• PDF-cropper. You will need .NET 3.5 and GhostScript, so download and install those first before installing PDF-cropper.

(Theoretically, you can use the GhostScript on command line to crop your PDF, but that involves figuring out the crop box and margins yourself, which I suspect not many people enjoy. Hence PDF-copper.)

In PDF-cropper, go to the Configure menu and set the path to GhostScript binaries (usually C:\Program Files\GS\GS8.6x\bin), as well as your fixed output folder. Now load all your PDF files containing your drawings (PDF-cropper processes them by batch.) You can choose to crop off all surrounding white space around your drawings, or leave 5mm or 10mm space around them. Click the Action button, and the automatically cropped PDFs will be saved in the fixed output folder you specified.

Congratulations, you should now have high-resolution line drawings in PDF (or EPS) format, that are suitable for journal publication. Now just to include them in your LaTeX file with \includegraphics[width=...]{filename}.

# CMYK Output for Printing Prepress

This is the 6th and real last post in the bookdesign series. Previous posts in this series:

Happy Chinese New Year! Well traditionally CNY is celebrated up till the 15th day, so this isn’t a belated greeting. 😉

I thought my post on the front and back covers (+ISBN bar codes) was the last thing I wanted to document in the bookdesign series, but I just realised that I’d still yet to talk about producing a CMYK version if your printer is using a offset-printing process.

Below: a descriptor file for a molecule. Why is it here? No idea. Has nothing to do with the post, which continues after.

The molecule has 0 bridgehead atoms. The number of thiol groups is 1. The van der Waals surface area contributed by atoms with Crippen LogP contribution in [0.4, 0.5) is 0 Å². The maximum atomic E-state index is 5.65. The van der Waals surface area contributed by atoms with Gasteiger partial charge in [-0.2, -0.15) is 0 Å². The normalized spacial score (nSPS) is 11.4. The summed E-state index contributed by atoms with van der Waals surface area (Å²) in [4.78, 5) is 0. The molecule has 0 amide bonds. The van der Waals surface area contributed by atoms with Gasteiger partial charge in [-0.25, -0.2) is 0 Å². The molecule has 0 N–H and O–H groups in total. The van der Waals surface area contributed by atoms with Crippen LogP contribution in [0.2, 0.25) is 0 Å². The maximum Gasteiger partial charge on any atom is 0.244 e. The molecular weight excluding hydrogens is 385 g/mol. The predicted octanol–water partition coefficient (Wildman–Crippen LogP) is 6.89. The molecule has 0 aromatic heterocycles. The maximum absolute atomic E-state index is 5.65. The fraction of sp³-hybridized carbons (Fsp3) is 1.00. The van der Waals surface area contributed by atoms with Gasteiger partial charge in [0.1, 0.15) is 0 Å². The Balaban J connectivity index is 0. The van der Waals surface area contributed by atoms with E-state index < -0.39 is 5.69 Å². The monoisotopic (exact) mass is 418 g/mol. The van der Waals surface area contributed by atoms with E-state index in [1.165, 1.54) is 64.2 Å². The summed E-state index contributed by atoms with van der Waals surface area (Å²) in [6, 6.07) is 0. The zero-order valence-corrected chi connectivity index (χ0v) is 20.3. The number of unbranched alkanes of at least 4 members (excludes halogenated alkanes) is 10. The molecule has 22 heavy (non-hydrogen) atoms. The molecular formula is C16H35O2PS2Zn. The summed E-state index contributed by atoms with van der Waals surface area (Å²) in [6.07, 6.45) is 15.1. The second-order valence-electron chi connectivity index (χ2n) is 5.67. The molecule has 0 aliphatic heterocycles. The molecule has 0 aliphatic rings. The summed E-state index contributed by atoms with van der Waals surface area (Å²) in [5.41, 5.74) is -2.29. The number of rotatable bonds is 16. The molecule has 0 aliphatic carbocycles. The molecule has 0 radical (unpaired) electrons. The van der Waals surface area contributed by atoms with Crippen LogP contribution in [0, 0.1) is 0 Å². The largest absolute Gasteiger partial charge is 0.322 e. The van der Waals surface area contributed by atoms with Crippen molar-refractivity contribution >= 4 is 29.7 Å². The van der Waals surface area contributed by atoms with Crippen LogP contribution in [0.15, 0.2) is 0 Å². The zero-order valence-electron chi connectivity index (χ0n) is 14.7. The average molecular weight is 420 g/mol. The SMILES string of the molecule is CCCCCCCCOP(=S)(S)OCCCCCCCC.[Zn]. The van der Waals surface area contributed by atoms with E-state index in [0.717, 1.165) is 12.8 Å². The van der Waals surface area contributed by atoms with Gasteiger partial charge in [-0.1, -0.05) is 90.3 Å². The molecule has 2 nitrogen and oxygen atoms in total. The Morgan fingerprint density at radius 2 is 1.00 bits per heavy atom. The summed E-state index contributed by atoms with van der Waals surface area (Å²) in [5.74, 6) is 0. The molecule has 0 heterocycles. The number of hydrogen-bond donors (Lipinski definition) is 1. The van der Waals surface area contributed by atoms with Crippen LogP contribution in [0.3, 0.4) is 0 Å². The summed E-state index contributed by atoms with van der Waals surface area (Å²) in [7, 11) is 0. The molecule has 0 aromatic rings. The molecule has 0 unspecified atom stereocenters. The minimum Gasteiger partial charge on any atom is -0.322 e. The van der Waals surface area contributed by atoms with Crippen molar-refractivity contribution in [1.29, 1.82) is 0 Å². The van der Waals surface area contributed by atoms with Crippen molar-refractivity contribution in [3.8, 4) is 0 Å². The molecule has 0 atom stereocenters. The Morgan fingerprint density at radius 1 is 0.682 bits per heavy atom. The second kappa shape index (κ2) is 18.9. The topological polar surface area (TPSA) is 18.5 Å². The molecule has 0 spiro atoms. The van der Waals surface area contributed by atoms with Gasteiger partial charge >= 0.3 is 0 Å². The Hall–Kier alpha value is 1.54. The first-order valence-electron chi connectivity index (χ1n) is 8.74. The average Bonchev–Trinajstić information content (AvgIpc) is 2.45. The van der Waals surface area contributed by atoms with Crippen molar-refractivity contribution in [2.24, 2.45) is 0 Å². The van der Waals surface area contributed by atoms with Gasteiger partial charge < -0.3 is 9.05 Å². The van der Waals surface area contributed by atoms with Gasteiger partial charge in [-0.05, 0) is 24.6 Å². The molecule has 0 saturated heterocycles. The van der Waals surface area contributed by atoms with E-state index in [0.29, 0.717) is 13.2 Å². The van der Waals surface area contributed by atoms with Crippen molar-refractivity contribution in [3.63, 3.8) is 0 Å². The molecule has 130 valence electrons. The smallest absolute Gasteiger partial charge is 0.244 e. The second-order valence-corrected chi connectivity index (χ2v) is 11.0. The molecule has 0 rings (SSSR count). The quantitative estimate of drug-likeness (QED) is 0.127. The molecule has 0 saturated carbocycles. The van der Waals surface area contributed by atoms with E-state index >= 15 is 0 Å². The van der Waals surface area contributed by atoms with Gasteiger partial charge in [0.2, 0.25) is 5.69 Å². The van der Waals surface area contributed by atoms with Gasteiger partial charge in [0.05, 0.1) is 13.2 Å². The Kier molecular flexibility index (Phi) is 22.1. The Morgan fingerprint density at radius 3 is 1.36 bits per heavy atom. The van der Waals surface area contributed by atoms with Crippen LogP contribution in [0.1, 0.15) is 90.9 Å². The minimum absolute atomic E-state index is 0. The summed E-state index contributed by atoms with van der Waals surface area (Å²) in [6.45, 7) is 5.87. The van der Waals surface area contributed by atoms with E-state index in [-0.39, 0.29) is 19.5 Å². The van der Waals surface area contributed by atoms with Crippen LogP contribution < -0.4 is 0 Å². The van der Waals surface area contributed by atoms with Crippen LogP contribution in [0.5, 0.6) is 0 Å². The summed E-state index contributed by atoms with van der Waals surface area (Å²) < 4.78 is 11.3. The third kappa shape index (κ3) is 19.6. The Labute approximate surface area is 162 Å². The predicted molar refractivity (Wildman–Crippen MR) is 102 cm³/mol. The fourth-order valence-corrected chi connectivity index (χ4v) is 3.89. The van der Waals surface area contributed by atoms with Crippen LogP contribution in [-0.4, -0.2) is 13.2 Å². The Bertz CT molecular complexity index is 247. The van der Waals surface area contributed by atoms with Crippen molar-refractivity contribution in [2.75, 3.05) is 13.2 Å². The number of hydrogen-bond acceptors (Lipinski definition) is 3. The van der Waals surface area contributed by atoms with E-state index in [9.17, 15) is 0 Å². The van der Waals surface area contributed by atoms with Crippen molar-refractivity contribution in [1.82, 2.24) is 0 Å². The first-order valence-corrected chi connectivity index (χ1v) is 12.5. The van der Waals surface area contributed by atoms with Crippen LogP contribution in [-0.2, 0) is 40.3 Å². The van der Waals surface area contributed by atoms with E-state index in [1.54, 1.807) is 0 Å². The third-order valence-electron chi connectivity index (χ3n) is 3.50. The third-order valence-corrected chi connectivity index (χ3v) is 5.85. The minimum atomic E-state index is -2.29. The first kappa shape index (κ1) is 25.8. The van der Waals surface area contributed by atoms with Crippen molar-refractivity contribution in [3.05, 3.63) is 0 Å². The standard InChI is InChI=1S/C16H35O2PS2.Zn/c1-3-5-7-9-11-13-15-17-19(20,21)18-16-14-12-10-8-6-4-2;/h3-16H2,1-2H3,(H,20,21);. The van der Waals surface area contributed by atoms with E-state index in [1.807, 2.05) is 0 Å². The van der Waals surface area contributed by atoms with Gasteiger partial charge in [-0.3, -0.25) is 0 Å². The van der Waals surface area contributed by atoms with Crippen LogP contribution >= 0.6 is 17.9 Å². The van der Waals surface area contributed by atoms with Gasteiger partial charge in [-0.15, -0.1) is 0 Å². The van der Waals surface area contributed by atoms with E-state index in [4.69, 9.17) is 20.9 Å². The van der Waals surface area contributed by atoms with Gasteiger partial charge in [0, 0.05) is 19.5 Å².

You can read about the CMYK colour model and how it it’s different from RGB. In a nutshell, RGB is for on-screen viewing and is more vibrant, CMYK is for commercial printing and seems more “dull”. Check with your printing service if they’re using (on-demand) laser printing or offset-printing to print your material; it may depend on the type of printing stock (i.e. the paper) you choose.

If laser printing is used, RGB is fine, and you can hand over your pdflatex-generated file over as it is. However if offset-printing is to be used, you’ll need to produce your PDF in CMYK colour model instead. Your printing service might be willing to do the conversion for you at their end; but I think it’s more efficient to do this yourself as you’ll have more control over the final PDF. It’ll also give you a more accurate idea of how your design will look in print, so you’ll have a chance of selecting your colours.

### Convert all graphics files to CMYK

Any graphic files that you include (via \includegraphics, for example) must be converted to CMYK. If you have imagemagick, the quick way is

convert image_RGB.jpg -colorspace CMYK image_CMYK.jpg

But I’ve been told that the resulting PDF, when loaded into other applications e.g. Illustrator, contains the “wrong” colours. For more accurate results, you’ll need to use colour profiles as discussed here.

### Invoke xcolor CMYK mode

By default, the xcolor package uses the RGB colour model. To invoke CMYK mode:

\usepackage[cmyk, …other options…]{xcolor}